Quit Living In The Past

old and new worldIN discussions, history offers a convenient fallback position to underscore a point.

It’s easy to pull up past facts to launch into an argument and conveniently weave that historical knowledge into a current situation and make it sound like what happened in the past will result in a similar outcome in the current situation.

Many times you could win the argument with just this simple sleight-of-hand move, when presented with an authoritative flourish. 

It’s done in talk shows, in schools, in business, sport…it’s a neat trick for many situations.

Would the tension between US and Russia result in things going back to the old ways of nuclear threats and a cold war?

History may repeat itself to some extent in general principles, but seldom ever in the specifics. There are new players and the environment has changed with enhanced technology and capability. More people have spent time in each other’s countries, so there’s a greater level of inter-personal relationships which will lessen the likelihood of one side being viewed as “the enemy”.

People have changed over the decades and generations.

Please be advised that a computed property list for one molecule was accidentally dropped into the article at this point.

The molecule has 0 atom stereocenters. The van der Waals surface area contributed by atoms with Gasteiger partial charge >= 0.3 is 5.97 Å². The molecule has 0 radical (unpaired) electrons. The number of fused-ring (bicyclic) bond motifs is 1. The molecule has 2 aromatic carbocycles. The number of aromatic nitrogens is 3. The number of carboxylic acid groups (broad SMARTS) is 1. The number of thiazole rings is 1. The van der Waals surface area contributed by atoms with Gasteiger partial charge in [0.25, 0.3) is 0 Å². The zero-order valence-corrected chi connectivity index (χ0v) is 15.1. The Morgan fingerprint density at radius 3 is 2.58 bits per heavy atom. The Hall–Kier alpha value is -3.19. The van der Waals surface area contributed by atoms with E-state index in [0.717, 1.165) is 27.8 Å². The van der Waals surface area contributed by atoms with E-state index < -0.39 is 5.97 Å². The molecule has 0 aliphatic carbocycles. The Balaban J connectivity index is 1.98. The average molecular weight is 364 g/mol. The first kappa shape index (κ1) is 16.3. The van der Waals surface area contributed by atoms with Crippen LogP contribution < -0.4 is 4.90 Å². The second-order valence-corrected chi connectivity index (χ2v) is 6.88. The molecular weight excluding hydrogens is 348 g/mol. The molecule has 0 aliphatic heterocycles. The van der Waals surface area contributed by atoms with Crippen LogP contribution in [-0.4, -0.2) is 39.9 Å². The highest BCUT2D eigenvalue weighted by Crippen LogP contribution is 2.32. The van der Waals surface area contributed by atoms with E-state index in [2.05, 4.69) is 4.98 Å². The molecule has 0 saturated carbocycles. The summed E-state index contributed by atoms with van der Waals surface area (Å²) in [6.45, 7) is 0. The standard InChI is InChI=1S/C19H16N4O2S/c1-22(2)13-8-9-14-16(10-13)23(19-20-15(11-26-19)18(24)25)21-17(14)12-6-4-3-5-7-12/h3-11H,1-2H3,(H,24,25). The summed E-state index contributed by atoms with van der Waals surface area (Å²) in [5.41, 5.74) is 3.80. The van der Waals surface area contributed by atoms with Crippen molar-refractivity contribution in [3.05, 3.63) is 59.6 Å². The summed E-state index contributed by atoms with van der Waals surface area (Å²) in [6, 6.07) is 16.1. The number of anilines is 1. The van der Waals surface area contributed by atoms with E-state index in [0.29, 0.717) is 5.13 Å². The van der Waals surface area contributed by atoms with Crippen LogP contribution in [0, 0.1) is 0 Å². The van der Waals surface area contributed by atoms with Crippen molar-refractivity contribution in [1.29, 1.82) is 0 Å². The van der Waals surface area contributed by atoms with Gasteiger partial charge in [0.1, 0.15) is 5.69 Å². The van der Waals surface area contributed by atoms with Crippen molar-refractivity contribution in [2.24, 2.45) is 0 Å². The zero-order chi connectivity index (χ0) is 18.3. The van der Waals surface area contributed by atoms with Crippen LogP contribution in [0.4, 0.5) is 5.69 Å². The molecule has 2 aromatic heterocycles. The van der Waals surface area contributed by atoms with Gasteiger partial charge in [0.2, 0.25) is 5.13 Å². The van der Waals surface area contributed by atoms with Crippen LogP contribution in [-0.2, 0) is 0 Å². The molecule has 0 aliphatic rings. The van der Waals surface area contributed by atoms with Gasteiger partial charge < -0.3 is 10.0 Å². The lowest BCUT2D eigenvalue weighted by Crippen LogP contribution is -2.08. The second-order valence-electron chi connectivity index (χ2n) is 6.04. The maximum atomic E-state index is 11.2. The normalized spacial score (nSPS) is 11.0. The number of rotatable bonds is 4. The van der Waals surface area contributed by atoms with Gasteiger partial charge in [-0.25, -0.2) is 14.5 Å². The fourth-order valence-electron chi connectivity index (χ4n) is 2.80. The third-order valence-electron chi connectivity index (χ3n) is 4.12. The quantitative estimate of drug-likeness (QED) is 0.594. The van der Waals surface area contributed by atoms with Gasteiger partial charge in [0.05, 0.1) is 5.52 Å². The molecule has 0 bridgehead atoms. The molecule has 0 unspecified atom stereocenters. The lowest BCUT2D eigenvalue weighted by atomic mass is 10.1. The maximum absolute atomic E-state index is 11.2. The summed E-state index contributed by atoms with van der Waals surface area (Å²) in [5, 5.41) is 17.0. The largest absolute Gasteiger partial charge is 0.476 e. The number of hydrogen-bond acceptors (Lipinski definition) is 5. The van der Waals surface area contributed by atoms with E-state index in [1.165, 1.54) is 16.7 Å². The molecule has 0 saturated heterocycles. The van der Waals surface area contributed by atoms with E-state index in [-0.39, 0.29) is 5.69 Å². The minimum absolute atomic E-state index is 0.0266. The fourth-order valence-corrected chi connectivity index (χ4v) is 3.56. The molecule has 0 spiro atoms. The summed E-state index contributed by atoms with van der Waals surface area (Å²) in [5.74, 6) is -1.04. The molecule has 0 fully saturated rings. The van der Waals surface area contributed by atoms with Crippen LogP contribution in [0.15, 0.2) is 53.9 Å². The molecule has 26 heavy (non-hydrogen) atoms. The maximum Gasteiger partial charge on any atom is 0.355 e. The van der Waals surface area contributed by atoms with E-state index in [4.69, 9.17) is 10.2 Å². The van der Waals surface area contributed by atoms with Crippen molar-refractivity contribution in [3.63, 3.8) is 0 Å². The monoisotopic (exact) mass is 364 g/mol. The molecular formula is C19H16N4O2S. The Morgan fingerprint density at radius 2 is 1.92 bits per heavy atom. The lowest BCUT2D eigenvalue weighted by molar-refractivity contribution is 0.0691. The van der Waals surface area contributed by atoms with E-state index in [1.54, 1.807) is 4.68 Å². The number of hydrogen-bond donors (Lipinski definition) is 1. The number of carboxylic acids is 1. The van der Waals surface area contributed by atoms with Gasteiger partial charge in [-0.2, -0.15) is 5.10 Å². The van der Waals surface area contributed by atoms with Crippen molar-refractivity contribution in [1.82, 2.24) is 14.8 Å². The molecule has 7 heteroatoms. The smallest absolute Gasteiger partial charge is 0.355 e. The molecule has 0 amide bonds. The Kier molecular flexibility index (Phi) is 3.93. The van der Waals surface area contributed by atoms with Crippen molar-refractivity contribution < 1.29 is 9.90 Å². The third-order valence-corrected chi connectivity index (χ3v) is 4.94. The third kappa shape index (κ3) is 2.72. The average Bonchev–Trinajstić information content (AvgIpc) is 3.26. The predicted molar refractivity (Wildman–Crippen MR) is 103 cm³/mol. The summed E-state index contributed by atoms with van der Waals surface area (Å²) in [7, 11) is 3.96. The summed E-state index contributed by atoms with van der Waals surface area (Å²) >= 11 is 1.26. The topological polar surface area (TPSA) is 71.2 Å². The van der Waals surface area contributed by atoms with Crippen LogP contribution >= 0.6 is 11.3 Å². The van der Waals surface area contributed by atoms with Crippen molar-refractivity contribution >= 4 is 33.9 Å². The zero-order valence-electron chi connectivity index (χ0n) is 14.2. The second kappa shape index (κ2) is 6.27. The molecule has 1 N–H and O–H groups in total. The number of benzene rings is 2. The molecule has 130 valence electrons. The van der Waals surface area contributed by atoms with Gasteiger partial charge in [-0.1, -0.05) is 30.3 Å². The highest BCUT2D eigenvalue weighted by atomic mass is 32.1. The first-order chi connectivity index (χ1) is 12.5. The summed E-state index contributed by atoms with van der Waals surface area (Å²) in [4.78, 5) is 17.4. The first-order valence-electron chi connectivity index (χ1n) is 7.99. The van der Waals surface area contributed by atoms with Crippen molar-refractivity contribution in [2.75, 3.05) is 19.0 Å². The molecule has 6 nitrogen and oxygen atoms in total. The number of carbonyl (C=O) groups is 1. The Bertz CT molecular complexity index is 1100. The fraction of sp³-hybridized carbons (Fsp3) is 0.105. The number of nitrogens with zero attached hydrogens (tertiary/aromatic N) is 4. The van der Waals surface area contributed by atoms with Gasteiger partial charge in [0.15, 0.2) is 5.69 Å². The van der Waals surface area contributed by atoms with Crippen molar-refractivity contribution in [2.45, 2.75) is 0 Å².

Where soldiers would blindly protect the country for the benefit of aging veterans with lots to lose, today people would rather run away than be dragged into another nasty, unnecessary and stupid war.

The same tactic of using history is often used in business.

Which companies should you put your money on in the stock market?

Look at those that have fared well in the past and follow the trail home, as a rule of thumb? Those who have their analysts on speed dial would be picking up tips from them. Maybe they can explain why the Dot-com bubble, or the 2008 financial crisis or the 2020 Coronavirus crash couldn’t have been avoided.

One of the most visible areas where historical data is used as a crystal ball for future performance is in sport. How will this weekend’s big match between the top two teams in the league play out? Pundits will go through a whole chunk of data, analysing past information and previous performances as if once-upon-a-time players, managers and numbers are really going to shed light on the final outcome.

Take some of the recent results in major sporting events, and you’ll see that this use of historical data is just a show.

It’s a great set up, a smokescreen, a display of patterns and data to dazzle you. To mesmerize you into believing the words of a few who spotted a pattern and want everyone else to believe it.

In the end, it’s what takes place on the field of play that will determine the outcome.

Players change, rules change, the whole world goes through change; sometimes so seismic, the old rules have to be rewritten.

Historical data may result in the emergence of certain patterns of behaviour, but while it is good for putting things into perspective, it shouldn’t be the basis for predicting the outcome of what’s going to happen today or tomorrow.

Unless you are tempting history to repeat itself.

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